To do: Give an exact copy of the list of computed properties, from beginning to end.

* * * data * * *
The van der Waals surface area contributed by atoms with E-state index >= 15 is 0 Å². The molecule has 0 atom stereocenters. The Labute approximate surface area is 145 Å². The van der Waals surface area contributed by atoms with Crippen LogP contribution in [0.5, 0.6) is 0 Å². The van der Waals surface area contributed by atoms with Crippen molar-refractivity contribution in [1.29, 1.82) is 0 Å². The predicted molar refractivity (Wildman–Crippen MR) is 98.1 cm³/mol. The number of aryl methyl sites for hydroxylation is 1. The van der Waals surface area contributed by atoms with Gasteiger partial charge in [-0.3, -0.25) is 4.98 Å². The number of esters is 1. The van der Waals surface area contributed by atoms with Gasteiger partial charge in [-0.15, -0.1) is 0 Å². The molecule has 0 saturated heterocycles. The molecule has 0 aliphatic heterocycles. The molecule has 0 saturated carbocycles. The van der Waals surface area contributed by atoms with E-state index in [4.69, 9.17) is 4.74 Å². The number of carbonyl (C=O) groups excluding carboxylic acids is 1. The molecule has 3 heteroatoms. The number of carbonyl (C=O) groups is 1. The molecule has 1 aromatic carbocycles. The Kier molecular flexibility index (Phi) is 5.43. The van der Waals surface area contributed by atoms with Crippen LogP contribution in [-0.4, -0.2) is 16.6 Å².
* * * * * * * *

The van der Waals surface area contributed by atoms with E-state index >= 15 is 0 Å². The molecule has 0 atom stereocenters. The Labute approximate surface area is 145 Å². The van der Waals surface area contributed by atoms with Crippen LogP contribution in [0.5, 0.6) is 0 Å². The van der Waals surface area contributed by atoms with Crippen molar-refractivity contribution in [1.29, 1.82) is 0 Å². The predicted molar refractivity (Wildman–Crippen MR) is 98.1 cm³/mol. The number of aryl methyl sites for hydroxylation is 1. The van der Waals surface area contributed by atoms with Gasteiger partial charge in [-0.3, -0.25) is 4.98 Å². The number of esters is 1. The van der Waals surface area contributed by atoms with Gasteiger partial charge in [-0.15, -0.1) is 0 Å². The molecule has 0 saturated heterocycles. The molecule has 0 aliphatic heterocycles. The molecule has 0 saturated carbocycles. The van der Waals surface area contributed by atoms with E-state index in [4.69, 9.17) is 4.74 Å². The number of carbonyl (C=O) groups excluding carboxylic acids is 1. The molecule has 3 heteroatoms. The number of carbonyl (C=O) groups is 1. The molecule has 1 aromatic carbocycles. The Kier molecular flexibility index (Phi) is 5.43. The van der Waals surface area contributed by atoms with Crippen LogP contribution in [-0.4, -0.2) is 16.6 Å².